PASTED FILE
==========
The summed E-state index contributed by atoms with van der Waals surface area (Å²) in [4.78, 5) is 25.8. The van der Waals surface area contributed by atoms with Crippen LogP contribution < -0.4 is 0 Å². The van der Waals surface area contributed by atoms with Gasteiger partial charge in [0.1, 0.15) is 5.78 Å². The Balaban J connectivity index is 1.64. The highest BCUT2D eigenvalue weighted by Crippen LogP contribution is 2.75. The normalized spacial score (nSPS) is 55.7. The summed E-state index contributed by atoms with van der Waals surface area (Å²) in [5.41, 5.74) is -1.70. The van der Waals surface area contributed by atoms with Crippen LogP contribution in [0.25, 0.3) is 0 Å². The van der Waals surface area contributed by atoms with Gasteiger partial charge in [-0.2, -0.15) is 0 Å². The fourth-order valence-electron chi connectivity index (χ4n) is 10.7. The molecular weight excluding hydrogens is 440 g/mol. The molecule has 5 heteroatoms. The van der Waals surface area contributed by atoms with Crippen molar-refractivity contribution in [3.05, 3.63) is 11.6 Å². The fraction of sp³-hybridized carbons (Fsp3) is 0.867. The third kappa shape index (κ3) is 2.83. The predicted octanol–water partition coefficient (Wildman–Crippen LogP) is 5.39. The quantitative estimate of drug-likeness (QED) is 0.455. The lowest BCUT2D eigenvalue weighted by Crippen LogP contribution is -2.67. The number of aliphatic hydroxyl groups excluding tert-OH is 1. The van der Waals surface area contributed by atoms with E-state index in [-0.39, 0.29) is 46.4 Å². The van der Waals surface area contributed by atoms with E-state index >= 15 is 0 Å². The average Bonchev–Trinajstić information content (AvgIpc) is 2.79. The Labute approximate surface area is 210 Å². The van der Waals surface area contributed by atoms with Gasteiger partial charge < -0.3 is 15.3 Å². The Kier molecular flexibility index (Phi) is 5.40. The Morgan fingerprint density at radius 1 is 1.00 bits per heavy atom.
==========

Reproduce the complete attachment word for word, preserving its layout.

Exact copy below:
The summed E-state index contributed by atoms with van der Waals surface area (Å²) in [4.78, 5) is 25.8. The van der Waals surface area contributed by atoms with Crippen LogP contribution < -0.4 is 0 Å². The van der Waals surface area contributed by atoms with Gasteiger partial charge in [0.1, 0.15) is 5.78 Å². The Balaban J connectivity index is 1.64. The highest BCUT2D eigenvalue weighted by Crippen LogP contribution is 2.75. The normalized spacial score (nSPS) is 55.7. The summed E-state index contributed by atoms with van der Waals surface area (Å²) in [5.41, 5.74) is -1.70. The van der Waals surface area contributed by atoms with Crippen LogP contribution in [0.25, 0.3) is 0 Å². The van der Waals surface area contributed by atoms with Gasteiger partial charge in [-0.2, -0.15) is 0 Å². The fourth-order valence-electron chi connectivity index (χ4n) is 10.7. The molecular weight excluding hydrogens is 440 g/mol. The molecule has 5 heteroatoms. The van der Waals surface area contributed by atoms with Crippen molar-refractivity contribution in [3.05, 3.63) is 11.6 Å². The fraction of sp³-hybridized carbons (Fsp3) is 0.867. The third kappa shape index (κ3) is 2.83. The predicted octanol–water partition coefficient (Wildman–Crippen LogP) is 5.39. The quantitative estimate of drug-likeness (QED) is 0.455. The lowest BCUT2D eigenvalue weighted by Crippen LogP contribution is -2.67. The number of aliphatic hydroxyl groups excluding tert-OH is 1. The van der Waals surface area contributed by atoms with E-state index in [-0.39, 0.29) is 46.4 Å². The van der Waals surface area contributed by atoms with E-state index >= 15 is 0 Å². The average Bonchev–Trinajstić information content (AvgIpc) is 2.79. The Labute approximate surface area is 210 Å². The van der Waals surface area contributed by atoms with Gasteiger partial charge < -0.3 is 15.3 Å². The Kier molecular flexibility index (Phi) is 5.40. The Morgan fingerprint density at radius 1 is 1.00 bits per heavy atom.